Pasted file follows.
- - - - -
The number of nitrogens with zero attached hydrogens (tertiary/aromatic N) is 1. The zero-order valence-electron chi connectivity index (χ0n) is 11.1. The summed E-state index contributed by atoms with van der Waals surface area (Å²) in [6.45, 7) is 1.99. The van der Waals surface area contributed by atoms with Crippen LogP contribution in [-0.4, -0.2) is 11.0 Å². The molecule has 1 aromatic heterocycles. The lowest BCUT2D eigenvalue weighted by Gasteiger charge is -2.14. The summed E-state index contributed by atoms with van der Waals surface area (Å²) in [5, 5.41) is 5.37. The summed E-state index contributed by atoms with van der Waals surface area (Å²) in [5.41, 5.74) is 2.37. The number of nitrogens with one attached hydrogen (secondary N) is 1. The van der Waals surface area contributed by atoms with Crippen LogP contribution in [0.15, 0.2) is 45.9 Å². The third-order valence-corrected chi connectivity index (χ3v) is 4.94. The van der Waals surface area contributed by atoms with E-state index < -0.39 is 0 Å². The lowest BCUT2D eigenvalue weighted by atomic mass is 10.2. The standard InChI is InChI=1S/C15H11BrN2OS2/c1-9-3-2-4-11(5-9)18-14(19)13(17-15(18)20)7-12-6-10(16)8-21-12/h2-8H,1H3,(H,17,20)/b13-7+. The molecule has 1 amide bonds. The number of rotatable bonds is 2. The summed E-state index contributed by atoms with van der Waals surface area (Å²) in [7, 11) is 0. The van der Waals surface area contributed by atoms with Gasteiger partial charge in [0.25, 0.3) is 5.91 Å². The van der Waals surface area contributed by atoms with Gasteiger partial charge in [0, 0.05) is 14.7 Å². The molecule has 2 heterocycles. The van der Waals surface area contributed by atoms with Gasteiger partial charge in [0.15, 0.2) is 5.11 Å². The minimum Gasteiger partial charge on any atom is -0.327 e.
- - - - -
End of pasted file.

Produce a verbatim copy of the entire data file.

The number of nitrogens with zero attached hydrogens (tertiary/aromatic N) is 1. The zero-order valence-electron chi connectivity index (χ0n) is 11.1. The summed E-state index contributed by atoms with van der Waals surface area (Å²) in [6.45, 7) is 1.99. The van der Waals surface area contributed by atoms with Crippen LogP contribution in [-0.4, -0.2) is 11.0 Å². The molecule has 1 aromatic heterocycles. The lowest BCUT2D eigenvalue weighted by Gasteiger charge is -2.14. The summed E-state index contributed by atoms with van der Waals surface area (Å²) in [5, 5.41) is 5.37. The summed E-state index contributed by atoms with van der Waals surface area (Å²) in [5.41, 5.74) is 2.37. The number of nitrogens with one attached hydrogen (secondary N) is 1. The van der Waals surface area contributed by atoms with Crippen LogP contribution in [0.15, 0.2) is 45.9 Å². The third-order valence-corrected chi connectivity index (χ3v) is 4.94. The van der Waals surface area contributed by atoms with E-state index < -0.39 is 0 Å². The lowest BCUT2D eigenvalue weighted by atomic mass is 10.2. The standard InChI is InChI=1S/C15H11BrN2OS2/c1-9-3-2-4-11(5-9)18-14(19)13(17-15(18)20)7-12-6-10(16)8-21-12/h2-8H,1H3,(H,17,20)/b13-7+. The molecule has 1 amide bonds. The number of rotatable bonds is 2. The summed E-state index contributed by atoms with van der Waals surface area (Å²) in [7, 11) is 0. The van der Waals surface area contributed by atoms with Gasteiger partial charge in [0.25, 0.3) is 5.91 Å². The van der Waals surface area contributed by atoms with Gasteiger partial charge in [0, 0.05) is 14.7 Å². The molecule has 2 heterocycles. The van der Waals surface area contributed by atoms with Gasteiger partial charge in [0.15, 0.2) is 5.11 Å². The minimum Gasteiger partial charge on any atom is -0.327 e.